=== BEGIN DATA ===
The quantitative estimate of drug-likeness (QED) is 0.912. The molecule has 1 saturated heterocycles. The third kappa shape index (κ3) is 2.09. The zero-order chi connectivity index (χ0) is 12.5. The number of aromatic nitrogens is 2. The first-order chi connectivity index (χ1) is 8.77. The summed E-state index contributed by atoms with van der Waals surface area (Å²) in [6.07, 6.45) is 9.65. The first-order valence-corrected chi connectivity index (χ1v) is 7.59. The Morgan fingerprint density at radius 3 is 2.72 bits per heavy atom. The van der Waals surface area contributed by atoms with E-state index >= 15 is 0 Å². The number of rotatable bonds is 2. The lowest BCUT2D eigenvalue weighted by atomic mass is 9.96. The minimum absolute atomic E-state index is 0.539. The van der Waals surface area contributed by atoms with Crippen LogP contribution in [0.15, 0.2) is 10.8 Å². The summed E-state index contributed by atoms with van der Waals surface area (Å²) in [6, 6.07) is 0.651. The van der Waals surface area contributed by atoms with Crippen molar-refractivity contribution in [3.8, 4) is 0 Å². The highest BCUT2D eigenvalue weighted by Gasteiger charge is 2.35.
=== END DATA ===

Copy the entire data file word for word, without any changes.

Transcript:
The quantitative estimate of drug-likeness (QED) is 0.912. The molecule has 1 saturated heterocycles. The third kappa shape index (κ3) is 2.09. The zero-order chi connectivity index (χ0) is 12.5. The number of aromatic nitrogens is 2. The first-order chi connectivity index (χ1) is 8.77. The summed E-state index contributed by atoms with van der Waals surface area (Å²) in [6.07, 6.45) is 9.65. The first-order valence-corrected chi connectivity index (χ1v) is 7.59. The Morgan fingerprint density at radius 3 is 2.72 bits per heavy atom. The van der Waals surface area contributed by atoms with E-state index >= 15 is 0 Å². The number of rotatable bonds is 2. The lowest BCUT2D eigenvalue weighted by atomic mass is 9.96. The minimum absolute atomic E-state index is 0.539. The van der Waals surface area contributed by atoms with Crippen LogP contribution in [0.15, 0.2) is 10.8 Å². The summed E-state index contributed by atoms with van der Waals surface area (Å²) in [6, 6.07) is 0.651. The van der Waals surface area contributed by atoms with Crippen molar-refractivity contribution in [3.8, 4) is 0 Å². The highest BCUT2D eigenvalue weighted by Gasteiger charge is 2.35.